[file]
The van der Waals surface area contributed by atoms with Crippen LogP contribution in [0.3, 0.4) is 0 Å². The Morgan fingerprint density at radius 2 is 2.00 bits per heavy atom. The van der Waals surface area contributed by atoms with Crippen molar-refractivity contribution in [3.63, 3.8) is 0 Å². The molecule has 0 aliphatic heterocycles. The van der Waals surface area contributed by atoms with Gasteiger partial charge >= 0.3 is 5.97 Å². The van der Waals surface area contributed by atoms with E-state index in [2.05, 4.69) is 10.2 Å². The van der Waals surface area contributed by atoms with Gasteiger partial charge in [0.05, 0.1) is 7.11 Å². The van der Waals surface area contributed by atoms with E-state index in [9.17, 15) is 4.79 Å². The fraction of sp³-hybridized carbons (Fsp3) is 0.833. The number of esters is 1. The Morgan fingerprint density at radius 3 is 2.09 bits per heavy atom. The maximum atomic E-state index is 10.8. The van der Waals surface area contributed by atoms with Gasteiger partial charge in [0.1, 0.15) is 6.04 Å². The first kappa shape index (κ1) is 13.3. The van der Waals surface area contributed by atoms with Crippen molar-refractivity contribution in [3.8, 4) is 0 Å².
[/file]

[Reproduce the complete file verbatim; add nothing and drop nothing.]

The van der Waals surface area contributed by atoms with Crippen LogP contribution in [0.3, 0.4) is 0 Å². The Morgan fingerprint density at radius 2 is 2.00 bits per heavy atom. The van der Waals surface area contributed by atoms with Crippen molar-refractivity contribution in [3.63, 3.8) is 0 Å². The molecule has 0 aliphatic heterocycles. The van der Waals surface area contributed by atoms with Gasteiger partial charge >= 0.3 is 5.97 Å². The van der Waals surface area contributed by atoms with E-state index in [2.05, 4.69) is 10.2 Å². The van der Waals surface area contributed by atoms with Gasteiger partial charge in [0.05, 0.1) is 7.11 Å². The van der Waals surface area contributed by atoms with E-state index in [9.17, 15) is 4.79 Å². The fraction of sp³-hybridized carbons (Fsp3) is 0.833. The number of esters is 1. The Morgan fingerprint density at radius 3 is 2.09 bits per heavy atom. The maximum atomic E-state index is 10.8. The van der Waals surface area contributed by atoms with Gasteiger partial charge in [0.1, 0.15) is 6.04 Å². The first kappa shape index (κ1) is 13.3. The van der Waals surface area contributed by atoms with Crippen molar-refractivity contribution in [3.8, 4) is 0 Å².